By Corey Deiterman
By William Michael Smith
By Jef With One F
By Craig Hlavaty
By Jesse Sendejas Jr.
By Sonya Harvey
By Jesse Sendejas Jr.
By Nathan Smith
Post-Teens trauma... Though Scott Ayers has been spending a lot of time holed up in his southwest Houston house since his band the Pain Teens broke up three years ago, it's not as if he's been sitting around gnawing on his toenails like a total recluse. The underground techno-clatter auteur actually has a lot to show for his life since '95. Not only has Ayers been playing a fairly regular string of live gigs with Truth Decay, a heavy rock guitar trio founded by himself and former Pain Teen Frank Garymartin, but his home studio, Anomie, has been ground zero for two of his other preoccupations: film scores and a solo project he's dubbed Walking Timebombs. A full-length Timebombs debut was just released on the San Francisco-based Charnel Music label (home to Crash Worship), as was a Truth Decay single. And now that Truth Decay has taken a short hiatus from the local scene, Ayers has even more leeway to fiddle around at Anomie -- perhaps even too much leeway.
"I tend to procrastinate and second-guess myself a lot," Ayers admits, pointing to his habit of letting fresh material pile up in heaps.
The eponymous debut CD Walking Timebombs is actually the first of two Timebombs releases already in the can; the second will be available in stores on the New York-based Relapse label in the next few months. As for the current CD, "it's loops; it's a lot of delays," says Ayers. "I come from a rock background, so I wanted to use guitars and real instruments instead of drum machines. To me, it's almost relaxing."
That's not a wholly inaccurate assessment. Walking Timebombs largely replaces the Pain Teens' numbingly off-putting grind with an organic -- even humane -- sound that borders on the hypnotic. Think of it as a mildly claustrophobic cross between new-school trip-hop and old-school industrial.
"I wanted to make something that wouldn't send people screaming out of the room, and that's kind of what the Pain Teens were -- real grating a lot of the time," Ayers says. "This is more listener friendly, I think."
In addition to his solo work, Ayers is anticipating the premiere of a pair of scores he recorded at Anomie for the short films Dwelling and White Bunnies, the latter a music video featuring (conveniently enough) Truth Decay. Both clips, which were directed by Tim Thomson, will be featured Sunday at the Museum of Fine Arts' showcase of local independent films.
Early spring also marks the re-release on Charnel of the Pain Teens' self-titled 1988 debut, an event that dates the thirtysomething Ayers more than he'd prefer. "I can't believe I'm still at it," he laughs. "I guess I'm unemployable outside of music by now."
And while his darkly seductive Pain Teens partner in crime, Bliss Blood, has long since forsaken Houston's electronic underworld for a more aboveground profile in New York City, Ayers continues to look back on his years in the group with a certain amount of reverence.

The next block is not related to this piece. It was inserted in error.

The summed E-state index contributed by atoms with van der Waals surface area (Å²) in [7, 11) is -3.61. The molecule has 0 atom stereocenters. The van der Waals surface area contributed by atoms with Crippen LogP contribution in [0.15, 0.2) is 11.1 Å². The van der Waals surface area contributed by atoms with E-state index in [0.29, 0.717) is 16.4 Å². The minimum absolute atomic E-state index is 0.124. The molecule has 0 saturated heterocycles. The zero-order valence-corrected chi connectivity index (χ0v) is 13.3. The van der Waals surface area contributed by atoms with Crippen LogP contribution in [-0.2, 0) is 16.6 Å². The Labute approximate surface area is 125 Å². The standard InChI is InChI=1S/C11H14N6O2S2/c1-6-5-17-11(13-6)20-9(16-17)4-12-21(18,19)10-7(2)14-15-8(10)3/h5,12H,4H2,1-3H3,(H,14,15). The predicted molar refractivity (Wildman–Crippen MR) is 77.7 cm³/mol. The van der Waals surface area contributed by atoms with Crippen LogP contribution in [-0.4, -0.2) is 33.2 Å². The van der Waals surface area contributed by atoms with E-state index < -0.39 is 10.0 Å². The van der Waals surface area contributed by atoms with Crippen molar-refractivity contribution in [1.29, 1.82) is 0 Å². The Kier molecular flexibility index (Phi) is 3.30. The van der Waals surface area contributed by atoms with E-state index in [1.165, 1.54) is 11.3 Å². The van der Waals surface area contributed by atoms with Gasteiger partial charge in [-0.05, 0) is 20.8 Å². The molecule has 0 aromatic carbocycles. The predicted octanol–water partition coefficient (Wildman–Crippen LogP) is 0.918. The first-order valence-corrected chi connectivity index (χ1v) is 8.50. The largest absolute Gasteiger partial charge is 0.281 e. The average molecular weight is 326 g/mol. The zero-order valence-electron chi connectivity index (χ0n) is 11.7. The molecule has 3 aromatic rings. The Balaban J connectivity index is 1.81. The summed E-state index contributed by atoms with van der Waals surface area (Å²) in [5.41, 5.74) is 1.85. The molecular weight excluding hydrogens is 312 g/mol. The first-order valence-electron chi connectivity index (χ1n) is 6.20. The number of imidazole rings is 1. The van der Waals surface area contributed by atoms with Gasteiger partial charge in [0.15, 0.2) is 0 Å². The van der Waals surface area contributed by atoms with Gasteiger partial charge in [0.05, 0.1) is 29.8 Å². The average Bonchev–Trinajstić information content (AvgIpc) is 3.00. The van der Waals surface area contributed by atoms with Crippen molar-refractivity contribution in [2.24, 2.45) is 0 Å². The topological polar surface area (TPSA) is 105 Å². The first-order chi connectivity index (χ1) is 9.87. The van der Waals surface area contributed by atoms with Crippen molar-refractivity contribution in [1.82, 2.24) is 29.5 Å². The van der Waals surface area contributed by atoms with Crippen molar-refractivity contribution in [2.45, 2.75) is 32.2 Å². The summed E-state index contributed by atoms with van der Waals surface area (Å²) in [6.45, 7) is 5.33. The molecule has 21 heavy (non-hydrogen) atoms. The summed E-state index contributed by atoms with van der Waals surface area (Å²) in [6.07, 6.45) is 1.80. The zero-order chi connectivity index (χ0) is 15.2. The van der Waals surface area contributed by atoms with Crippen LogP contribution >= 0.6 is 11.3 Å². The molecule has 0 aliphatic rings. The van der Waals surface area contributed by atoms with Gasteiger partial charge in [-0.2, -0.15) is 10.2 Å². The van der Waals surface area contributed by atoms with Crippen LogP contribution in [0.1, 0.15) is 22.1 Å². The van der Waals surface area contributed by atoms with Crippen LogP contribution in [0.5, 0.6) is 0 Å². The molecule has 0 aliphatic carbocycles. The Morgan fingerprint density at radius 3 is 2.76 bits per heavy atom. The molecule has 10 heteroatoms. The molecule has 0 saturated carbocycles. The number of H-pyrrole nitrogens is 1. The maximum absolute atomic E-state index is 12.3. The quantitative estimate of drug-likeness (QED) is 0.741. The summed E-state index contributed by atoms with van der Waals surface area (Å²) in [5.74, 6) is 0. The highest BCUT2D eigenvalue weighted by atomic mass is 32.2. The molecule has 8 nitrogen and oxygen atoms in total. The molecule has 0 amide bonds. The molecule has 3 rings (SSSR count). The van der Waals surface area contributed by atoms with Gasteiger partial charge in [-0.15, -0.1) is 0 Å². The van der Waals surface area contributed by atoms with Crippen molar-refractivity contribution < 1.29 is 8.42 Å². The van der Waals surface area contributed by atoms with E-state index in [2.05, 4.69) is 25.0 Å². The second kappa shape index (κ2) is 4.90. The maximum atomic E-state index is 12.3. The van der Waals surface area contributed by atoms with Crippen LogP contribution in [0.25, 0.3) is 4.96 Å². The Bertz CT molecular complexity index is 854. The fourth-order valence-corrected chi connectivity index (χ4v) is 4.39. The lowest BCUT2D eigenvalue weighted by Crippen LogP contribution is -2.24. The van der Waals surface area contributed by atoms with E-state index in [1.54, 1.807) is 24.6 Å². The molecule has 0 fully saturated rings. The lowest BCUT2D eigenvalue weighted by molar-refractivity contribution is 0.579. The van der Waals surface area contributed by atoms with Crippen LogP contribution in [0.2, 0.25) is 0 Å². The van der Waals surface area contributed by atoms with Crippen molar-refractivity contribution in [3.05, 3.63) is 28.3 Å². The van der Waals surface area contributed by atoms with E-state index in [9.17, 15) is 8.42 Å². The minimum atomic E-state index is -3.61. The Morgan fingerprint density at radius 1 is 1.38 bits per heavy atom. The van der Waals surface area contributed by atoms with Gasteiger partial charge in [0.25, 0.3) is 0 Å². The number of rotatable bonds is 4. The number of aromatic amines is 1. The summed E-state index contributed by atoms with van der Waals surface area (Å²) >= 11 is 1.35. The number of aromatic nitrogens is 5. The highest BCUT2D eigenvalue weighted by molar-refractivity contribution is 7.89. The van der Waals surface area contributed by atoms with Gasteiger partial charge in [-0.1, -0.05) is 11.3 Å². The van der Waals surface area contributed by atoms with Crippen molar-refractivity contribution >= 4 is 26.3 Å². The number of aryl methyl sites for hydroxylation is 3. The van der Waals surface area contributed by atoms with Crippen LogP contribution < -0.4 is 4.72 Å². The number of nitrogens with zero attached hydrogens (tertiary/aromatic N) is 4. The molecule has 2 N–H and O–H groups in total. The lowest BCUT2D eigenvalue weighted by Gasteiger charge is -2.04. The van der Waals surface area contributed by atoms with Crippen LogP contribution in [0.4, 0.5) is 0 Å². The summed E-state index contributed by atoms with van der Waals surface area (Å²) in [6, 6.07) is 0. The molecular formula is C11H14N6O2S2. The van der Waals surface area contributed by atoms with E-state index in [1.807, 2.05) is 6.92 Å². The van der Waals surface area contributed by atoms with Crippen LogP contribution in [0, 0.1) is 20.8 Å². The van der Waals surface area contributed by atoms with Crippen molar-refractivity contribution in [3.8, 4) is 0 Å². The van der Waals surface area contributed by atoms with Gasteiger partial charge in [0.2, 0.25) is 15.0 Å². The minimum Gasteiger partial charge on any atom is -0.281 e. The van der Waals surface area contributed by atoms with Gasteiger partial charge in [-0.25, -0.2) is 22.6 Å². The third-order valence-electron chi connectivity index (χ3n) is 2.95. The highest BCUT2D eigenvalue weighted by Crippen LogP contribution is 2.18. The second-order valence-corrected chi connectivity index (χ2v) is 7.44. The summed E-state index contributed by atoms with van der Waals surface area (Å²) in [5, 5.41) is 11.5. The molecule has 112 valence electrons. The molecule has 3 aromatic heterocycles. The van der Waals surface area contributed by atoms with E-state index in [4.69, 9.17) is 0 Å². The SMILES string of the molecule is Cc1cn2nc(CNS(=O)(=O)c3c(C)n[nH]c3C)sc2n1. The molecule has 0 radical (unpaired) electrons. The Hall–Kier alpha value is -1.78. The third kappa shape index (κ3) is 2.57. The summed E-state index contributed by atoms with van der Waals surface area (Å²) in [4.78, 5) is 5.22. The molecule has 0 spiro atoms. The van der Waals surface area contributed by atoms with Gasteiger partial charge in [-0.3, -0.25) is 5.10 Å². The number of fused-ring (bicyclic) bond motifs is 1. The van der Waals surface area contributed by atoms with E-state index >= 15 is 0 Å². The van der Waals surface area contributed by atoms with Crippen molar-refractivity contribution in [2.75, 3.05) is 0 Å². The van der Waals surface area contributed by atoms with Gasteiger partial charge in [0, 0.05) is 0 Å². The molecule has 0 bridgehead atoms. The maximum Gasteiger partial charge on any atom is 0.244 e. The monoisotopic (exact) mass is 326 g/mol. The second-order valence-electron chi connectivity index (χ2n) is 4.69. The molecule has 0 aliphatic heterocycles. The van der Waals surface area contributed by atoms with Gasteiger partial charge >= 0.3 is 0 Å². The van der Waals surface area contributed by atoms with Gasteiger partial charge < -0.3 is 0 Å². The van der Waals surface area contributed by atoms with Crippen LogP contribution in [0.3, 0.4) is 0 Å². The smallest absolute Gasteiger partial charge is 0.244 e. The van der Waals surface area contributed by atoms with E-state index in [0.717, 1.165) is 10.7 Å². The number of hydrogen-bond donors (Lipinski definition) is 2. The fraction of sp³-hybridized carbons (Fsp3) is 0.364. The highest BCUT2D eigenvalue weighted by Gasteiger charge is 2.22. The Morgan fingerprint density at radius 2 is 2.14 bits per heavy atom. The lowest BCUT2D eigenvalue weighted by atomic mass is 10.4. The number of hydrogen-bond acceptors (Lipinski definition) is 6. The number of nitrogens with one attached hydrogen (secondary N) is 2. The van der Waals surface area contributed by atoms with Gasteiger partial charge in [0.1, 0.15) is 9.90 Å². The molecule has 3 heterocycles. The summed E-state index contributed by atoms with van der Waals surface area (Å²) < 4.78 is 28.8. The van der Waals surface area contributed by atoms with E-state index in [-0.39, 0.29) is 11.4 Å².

"We went pretty far, you know," he says. "I still get letters from all over the world."
Jerry radio... Ninety minutes of Grateful Dead music, all live, every week. Talk about an easy order to fill. And such is the premise of Dead Air, a program airing Friday nights from 11 p.m. to 1 a.m. on KPFT/90.1 FM. On each show, Dead Air host Neal Wingenbach features a complete live set unavailable on any official Dead release, bookended by a few songs from other jam-oriented acts. While Wingenbach has always geared his rock program toward Deadheads, he only recently switched to this recording-friendly format, which allows fans to tape a full 90 minutes of music with only one interruption, which comes conveniently at the 45-minute mark.
Given the Dead's support of taping at their concerts over the years, finding enough bootlegs to accommodate the program ought to be a breeze.
"There's like 2,300 shows out there -- I myself have maybe 50 shows," says Wingenbach. "There are people in town who have rooms full of shows. One guy has like 600 shows on DAT; he has so many that he thinks we could play a show a week, and in five years, we might come to the end of it."
Something tells me Mr. Garcia would approve.
Etc.... Well, it's official. The scattered membership of Banana Blender Surprise will convene next month for a one-off gig backing rock legend Chuck Berry at Mardi Gras in Galveston. At press time, the parties involved had yet to sign off on the contract, but Banana Blender frontman David Beebe gives his assurance that the Valentine's Day performance is a done deal. This year, Beebe says, Berry's people opted to forego the standard cover-band route they'd taken when choosing backup units for Mardi Gras and go with the Bananas, who will be augmented by Pete "Wet Dawg" Gordon from Mojo Nixon's Toadliquors on keyboards. Further specifics on the show are pending, but, as Beebe puts it, "The only other detail you need is that it's going to kick some ass."
A bit farther afield but closer to Mardi Gras central, the Zydeco Dots recently set up shop temporarily in Crowley, Louisiana, where they laid down five tracks for an upcoming CD. The Houston quintet returns to Cajun country Friday to record the remainder of the disc live at Richard's in Opelousas. Sounds like a good excuse for a road trip.
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